`ifelse`

returns a value with the same shape as
`test`

which is filled with elements selected
from either `yes`

or `no`

depending on whether the element of `test`

is `TRUE`

or `FALSE`

.

`ifelse(test, yes, no)`

test

an object which can be coerced to logical mode.

yes

return values for true elements of `test`

.

no

return values for false elements of `test`

.

A vector of the same length and attributes (including dimensions and
`"class"`

) as `test`

and data values from the values of
`yes`

or `no`

. The mode of the answer will be coerced from
logical to accommodate first any values taken from `yes`

and then
any values taken from `no`

.

The mode of the result may depend on the value of `test`

(see the
examples), and the class attribute (see `oldClass`

) of the
result is taken from `test`

and may be inappropriate for the
values selected from `yes`

and `no`

.

Sometimes it is better to use a construction such as

(tmp <- yes; tmp[!test] <- no[!test]; tmp)

, possibly extended to handle missing values in `test`

.

Further note that `if(test) yes else no`

is much more efficient
and often much preferable to `ifelse(test, yes, no)`

whenever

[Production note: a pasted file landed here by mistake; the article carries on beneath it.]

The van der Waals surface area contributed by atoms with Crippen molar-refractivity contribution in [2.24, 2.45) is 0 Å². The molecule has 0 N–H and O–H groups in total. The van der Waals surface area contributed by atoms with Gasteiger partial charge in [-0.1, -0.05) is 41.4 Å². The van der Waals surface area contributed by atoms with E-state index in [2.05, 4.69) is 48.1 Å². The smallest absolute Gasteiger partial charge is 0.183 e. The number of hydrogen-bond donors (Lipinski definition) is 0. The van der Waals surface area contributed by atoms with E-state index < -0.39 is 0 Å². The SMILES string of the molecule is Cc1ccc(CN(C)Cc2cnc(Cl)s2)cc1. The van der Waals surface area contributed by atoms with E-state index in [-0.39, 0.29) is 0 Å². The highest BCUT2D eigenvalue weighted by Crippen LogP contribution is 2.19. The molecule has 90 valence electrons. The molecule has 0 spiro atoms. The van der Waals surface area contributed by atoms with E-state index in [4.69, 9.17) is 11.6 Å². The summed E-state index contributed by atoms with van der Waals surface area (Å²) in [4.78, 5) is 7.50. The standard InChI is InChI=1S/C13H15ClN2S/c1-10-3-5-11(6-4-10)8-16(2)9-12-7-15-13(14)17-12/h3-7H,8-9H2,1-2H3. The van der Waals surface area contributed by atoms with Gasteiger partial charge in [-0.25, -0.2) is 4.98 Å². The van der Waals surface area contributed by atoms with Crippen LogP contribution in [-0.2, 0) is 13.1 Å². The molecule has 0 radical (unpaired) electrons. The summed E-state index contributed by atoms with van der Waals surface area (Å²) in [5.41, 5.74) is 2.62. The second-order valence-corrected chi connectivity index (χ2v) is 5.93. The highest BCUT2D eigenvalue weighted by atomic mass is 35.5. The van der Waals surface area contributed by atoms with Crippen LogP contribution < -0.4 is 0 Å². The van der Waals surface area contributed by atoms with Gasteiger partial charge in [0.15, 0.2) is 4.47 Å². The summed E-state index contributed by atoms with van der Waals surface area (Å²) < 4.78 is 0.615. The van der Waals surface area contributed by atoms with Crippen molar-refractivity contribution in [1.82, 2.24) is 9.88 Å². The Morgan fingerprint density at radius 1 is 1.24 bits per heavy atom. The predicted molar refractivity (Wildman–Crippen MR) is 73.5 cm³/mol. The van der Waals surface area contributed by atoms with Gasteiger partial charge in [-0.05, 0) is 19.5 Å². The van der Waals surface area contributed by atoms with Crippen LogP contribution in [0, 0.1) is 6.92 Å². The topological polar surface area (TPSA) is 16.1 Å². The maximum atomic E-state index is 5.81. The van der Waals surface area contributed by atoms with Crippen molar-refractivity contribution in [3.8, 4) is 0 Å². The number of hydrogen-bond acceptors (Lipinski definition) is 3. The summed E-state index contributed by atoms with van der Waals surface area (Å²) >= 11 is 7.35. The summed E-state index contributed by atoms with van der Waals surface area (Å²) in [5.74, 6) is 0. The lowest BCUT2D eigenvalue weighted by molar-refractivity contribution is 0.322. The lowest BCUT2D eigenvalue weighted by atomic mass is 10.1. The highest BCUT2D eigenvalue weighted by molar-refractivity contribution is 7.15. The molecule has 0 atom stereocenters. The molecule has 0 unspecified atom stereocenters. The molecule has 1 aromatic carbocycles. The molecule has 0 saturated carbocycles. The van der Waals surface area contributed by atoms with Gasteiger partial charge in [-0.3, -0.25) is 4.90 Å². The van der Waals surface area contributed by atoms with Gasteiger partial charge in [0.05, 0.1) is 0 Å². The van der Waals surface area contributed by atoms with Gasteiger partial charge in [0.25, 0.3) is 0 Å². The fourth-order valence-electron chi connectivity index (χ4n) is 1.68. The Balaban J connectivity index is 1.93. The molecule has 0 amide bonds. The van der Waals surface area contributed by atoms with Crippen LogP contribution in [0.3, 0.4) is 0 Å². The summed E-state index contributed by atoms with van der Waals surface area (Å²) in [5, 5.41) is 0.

`test`

is a simple true/false result, i.e., when
`length(test) == 1`

.

The `srcref`

attribute of functions is handled specially: if
`test`

is a simple true result and `yes`

evaluates to a function
with `srcref`

attribute, `ifelse`

returns `yes`

including
its attribute (the same applies to a false `test`

and `no`

argument). This functionality is only for backwards compatibility, the
form `if(test) yes else no`

should be used whenever `yes`

and
`no`

are functions.

If `yes`

or `no`

are too short, their elements are recycled.
`yes`

will be evaluated if and only if any element of `test`

is true, and analogously for `no`

.

Missing values in `test`

give missing values in the result.

Becker, R. A., Chambers, J. M. and Wilks, A. R. (1988)
*The New S Language*.
Wadsworth & Brooks/Cole.

`if`

.

# NOT RUN { x <- c(6:-4) sqrt(x) #- gives warning sqrt(ifelse(x >= 0, x, NA)) # no warning ## Note: the following also gives the warning ! ifelse(x >= 0, sqrt(x), NA) ## ifelse() strips attributes ## This is important when working with Dates and factors x <- seq(as.Date("2000-02-29"), as.Date("2004-10-04"), by = "1 month") ## has many "yyyy-mm-29", but a few "yyyy-03-01" in the non-leap years y <- ifelse(as.POSIXlt(x)$mday == 29, x, NA) head(y) # not what you expected ... ==> need restore the class attribute: class(y) <- class(x) y ## This is a (not atypical) case where it is better *not* to use ifelse(), ## but rather the more efficient and still clear: y2 <- x y2[as.POSIXlt(x)$mday != 29] <- NA ## which gives the same as ifelse()+class() hack: stopifnot(identical(y2, y)) ## example of different return modes (and 'test' alone determining length): yes <- 1:3 no <- pi^(1:4) utils::str( ifelse(NA, yes, no) ) # logical, length 1 utils::str( ifelse(TRUE, yes, no) ) # integer, length 1 utils::str( ifelse(FALSE, yes, no) ) # double, length 1 # }

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